Acclaimed screenplay and short story writer, raconteur, and self-proclaimed liar Lou Berney has just released his first novel, the humorous thriller GUTSHOT STRAIGHT, and it’s burning up the charts (Really. Check out those Amazon ratings). He was kind enough to cyber-sit down with me for an interview to discuss writing, promotion, and filthy bird rescues.
1. GUTSHOT STRAIGHT has earned raves from the big boys, including a starred review from Booklist. Describe this novel in five or fewer words, and one of them has to be a preposition.
LOU: Luck love larceny Panama of.
2. Nicely done. On to the next question. I like to play the "what did the publicist take out?" game where I read blurbs and use my imagination to replace ellipses. For example, the San Francisco Chronicle wrote, "Lou Berney's fiction...sings with modern slang and timeless insight." I'd like to imagine the original blurb was, "Lou Berney's fiction…is the best out there, but I'd rather listen to Neil Diamond, who…sings with modern slang and timeless insight." Please play this game with me by replacing the ellipses in this Publisher's Weekly review of GUTSHOT STRAIGHT: "A fast-moving caper...smoothly blends humor, action, and romantic frisson."
LOU: First of all, can I just say how unfair it is to have to go funny to funny with Jess Lourey? Unfair. I should get some kind of head start, or she should have to crack wise while using only vowels. OK, fine, anyway:
“A fast-moving caper…with teenage vampires, boy wizards, cute photos of dogs, recipes for tasty three-minute meals, fascinating Civil War history, and lots of valuable coupons that…smoothly blends humor, action, and romantic frisson."
(*Interviewers note: Sorry, busy looking up “frisson.”)
3. You wrote GUTSHOT STRAIGHT during the Hollywood Writer's Strike (that's what we call it here in Minnesota. The Hollywood Writer's Strike.) Can you tell our readers more about your experience writing for the big and little screen?
LOU: Unfortunately, nothing I’ve written for Hollywood studios and networks has gone into production yet. I have, however, written quite a bit for Hollywood studios and networks – original feature scripts and one-hour TV pilots, plus feature adaptations of novels and stories – and the pay has been handsome. Or if not exactly leading-man handsome, at least not comedy-relief homely.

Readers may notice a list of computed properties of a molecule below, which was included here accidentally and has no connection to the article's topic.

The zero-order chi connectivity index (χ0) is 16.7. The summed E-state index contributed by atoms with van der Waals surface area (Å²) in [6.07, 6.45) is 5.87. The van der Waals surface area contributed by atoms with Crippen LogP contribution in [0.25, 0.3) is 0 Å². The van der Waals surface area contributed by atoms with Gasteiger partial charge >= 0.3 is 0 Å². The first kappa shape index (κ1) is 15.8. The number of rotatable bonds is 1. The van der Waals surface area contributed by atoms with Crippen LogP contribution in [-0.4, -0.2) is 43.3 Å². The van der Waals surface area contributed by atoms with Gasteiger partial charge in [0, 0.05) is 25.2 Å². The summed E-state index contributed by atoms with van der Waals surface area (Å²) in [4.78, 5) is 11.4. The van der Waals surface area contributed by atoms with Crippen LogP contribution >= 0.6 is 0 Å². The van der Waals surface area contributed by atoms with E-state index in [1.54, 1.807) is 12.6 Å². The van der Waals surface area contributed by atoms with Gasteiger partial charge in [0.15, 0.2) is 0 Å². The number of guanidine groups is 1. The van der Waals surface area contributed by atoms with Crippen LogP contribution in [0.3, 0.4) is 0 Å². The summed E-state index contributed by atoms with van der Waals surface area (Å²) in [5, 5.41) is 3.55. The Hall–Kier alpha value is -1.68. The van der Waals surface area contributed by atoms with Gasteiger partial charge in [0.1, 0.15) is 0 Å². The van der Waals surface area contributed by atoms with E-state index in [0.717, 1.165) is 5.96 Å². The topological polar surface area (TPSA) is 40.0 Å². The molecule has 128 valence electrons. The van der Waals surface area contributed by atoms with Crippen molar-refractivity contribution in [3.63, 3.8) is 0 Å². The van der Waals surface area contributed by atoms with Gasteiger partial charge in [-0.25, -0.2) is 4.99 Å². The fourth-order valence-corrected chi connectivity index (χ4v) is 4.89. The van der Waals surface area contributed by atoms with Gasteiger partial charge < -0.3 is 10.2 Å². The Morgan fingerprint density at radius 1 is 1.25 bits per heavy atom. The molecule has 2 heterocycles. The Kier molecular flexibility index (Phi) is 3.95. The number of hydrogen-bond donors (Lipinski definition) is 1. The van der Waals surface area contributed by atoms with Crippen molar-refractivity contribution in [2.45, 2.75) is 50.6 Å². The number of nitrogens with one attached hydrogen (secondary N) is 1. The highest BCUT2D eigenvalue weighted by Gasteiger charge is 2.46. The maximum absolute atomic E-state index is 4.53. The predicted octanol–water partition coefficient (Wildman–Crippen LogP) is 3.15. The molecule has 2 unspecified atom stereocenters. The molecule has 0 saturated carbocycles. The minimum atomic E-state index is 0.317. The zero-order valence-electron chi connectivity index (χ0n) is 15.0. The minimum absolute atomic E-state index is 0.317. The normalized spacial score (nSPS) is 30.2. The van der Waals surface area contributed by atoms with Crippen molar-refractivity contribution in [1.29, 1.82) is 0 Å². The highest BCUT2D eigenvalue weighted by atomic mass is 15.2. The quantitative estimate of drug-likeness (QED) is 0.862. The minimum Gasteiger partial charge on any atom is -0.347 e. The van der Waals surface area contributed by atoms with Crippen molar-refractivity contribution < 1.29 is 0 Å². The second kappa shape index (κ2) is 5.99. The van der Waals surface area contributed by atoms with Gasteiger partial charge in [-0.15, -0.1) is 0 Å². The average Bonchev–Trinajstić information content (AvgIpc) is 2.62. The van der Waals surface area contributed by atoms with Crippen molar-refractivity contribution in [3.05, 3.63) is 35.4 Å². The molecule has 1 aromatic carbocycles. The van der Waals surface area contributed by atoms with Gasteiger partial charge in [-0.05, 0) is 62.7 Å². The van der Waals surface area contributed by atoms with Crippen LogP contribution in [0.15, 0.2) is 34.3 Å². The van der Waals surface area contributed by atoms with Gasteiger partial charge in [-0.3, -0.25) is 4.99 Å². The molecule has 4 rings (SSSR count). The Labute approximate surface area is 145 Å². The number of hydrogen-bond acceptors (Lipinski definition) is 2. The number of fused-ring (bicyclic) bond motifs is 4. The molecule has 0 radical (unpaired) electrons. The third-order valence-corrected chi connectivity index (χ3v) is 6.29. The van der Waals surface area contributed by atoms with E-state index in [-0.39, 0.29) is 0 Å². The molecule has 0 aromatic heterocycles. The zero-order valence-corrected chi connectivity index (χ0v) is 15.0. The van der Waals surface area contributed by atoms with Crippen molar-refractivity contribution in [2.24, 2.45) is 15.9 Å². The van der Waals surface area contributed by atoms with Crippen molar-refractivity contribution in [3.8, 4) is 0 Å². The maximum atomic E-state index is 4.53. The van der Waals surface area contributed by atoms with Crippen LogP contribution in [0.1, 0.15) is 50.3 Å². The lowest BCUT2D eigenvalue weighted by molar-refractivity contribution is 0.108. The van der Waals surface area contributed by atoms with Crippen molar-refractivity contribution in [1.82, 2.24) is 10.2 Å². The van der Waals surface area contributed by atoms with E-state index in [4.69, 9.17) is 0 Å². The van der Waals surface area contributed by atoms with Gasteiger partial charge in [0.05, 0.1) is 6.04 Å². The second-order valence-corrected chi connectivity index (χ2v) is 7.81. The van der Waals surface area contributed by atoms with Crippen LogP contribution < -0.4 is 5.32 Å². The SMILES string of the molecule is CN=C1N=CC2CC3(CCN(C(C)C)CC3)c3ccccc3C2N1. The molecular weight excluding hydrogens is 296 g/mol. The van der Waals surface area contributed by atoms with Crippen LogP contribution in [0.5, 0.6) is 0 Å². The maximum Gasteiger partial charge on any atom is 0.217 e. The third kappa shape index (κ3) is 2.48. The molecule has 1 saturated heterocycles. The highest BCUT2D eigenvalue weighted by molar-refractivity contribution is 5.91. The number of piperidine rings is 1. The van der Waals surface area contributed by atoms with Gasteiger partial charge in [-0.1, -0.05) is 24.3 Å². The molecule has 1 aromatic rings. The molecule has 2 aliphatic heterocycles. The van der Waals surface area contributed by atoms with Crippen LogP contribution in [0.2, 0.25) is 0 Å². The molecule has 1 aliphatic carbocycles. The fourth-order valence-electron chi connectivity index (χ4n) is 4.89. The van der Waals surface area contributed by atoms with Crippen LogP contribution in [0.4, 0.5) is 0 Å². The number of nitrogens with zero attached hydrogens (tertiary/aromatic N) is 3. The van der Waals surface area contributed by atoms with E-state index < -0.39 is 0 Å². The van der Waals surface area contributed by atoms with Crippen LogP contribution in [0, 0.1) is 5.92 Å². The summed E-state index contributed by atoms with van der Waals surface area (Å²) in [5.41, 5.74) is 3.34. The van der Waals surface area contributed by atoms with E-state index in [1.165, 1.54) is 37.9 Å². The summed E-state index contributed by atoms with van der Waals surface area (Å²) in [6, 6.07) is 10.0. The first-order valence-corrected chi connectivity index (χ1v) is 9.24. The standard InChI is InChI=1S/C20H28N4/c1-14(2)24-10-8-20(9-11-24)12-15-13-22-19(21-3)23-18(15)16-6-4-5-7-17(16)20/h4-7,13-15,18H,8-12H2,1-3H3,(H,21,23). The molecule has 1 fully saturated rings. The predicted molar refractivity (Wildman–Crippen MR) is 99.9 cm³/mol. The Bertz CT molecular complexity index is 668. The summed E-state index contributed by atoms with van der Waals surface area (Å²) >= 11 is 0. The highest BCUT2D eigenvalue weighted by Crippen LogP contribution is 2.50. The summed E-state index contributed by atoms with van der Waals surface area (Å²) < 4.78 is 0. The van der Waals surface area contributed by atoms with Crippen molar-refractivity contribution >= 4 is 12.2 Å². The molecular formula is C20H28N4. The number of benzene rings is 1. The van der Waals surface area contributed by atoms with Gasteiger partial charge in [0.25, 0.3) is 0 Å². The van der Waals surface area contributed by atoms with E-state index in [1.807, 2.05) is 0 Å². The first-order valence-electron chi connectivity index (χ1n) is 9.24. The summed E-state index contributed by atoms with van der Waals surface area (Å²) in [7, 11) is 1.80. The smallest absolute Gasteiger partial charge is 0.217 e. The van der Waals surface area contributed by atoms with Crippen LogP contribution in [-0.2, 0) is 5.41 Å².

Most recently I adapted a literary thriller by Pete Ferry, TRAVEL WRITING, for Rob Reiner to direct at Warner Brothers. Around the same time I adapted a family-friendly Christmas novel, WHEN ANGELS SING, by Turk Pipkin, for independent producers in Austin, Texas. How’s that for diversity?
4. You are a man of many hats. Is there a GUTSHOT STRAIGHT screenplay in the works? If so, who's gonna play Shake? Gina?
LOU: Negotiations for an adaptation of GUTSHOT STRAIGHT are currently afoot. I don’t know if I’ll be doing the screenplay, but I am more than happy to take this opportunity to play studio honcho and cast the movie. If George Clooney, Brad Pitt, and Clive Owen are unavailable, I’d like to snap up Nathan Fillion to play Shake. As for Gina, she sometimes gets mistaken for Sienna Miller, so that might be a smart play. Though Michelle Monaghan would be really good too.
5. Excellent choices, particularly Fillion, whose is that rare credible funny/action hero. You are currently on the road promoting GUTSHOT STRAIGHT. What is the most memorable signing experience you've had, and what promotional advice can you give other writers?
LOU: I don’t know if it was my most memorable signing experience, but the one that pops to mind occurred in Seattle, where I had an event at the wonderful Seattle Mystery Bookshop. A woman wandered in off the street and over to the desk where I was signing. I started telling her about my book, but it turned out she’d come in because she’d spotted a pigeon outside with an injured leg and was worried about it. After lengthy and involved negotiations with JB, one of the booksellers at SMB, she agreed to buy one of my books if JB agreed to call the city and have them rescue the pigeon with the injured leg. So it was win-win for everybody – me, JB, woman, pigeon! From then on my touring slogan has been: One book at a time, one bird at a time.
Oh, wait, there was that other signing experience, in Vegas, when the three showgirls showed up late and drunk and half-naked with the illegal –What? OK, sorry, sorry. Jess is telling me I’m out of space, cut to the chase.
My promotional advice: get promotional advice from people smarter than me. That was the best thing I did. I went to Bouchercon in Indianapolis and threw my dumb-ass self on the mercy of incredibly generous writers such as Jess Lourey, Julie Hyzy, Sean Chercover, JT Ellison, Derek Nikitas, Andy Gross, and Keith Raffel. I learned, for example, to concentrate a book tour on independent mystery bookstores, an approach that has really worked out well for me. I’ve had the opportunity to get my book and myself in front of the terrific people who really know crime and mystery fiction, and who spend all day selling it. That’s been invaluable.
Mainly, my advice about the promotional process is to enjoy it. See it as a chance to meet lots of great people, have lots of great conversations, maybe save a bird here and then. If you sell some books along the way, that’s cool, but I don’t think it’s a good idea to dive in focused only on that, on selling selling selling. It’s not healthy and it’s probably not effective.
6. I agree completely. Where can we find your remaining tour schedule, as well as more information about you and your writing?
LOU: You can get more information about me and my writing (Excerpts! Contests! Free stuff!) at www.louberney.com.
(*Interviewers note: Thanks for joining us at the Midnight Ink blog, Lou! The experience imparted a frisson of joy.)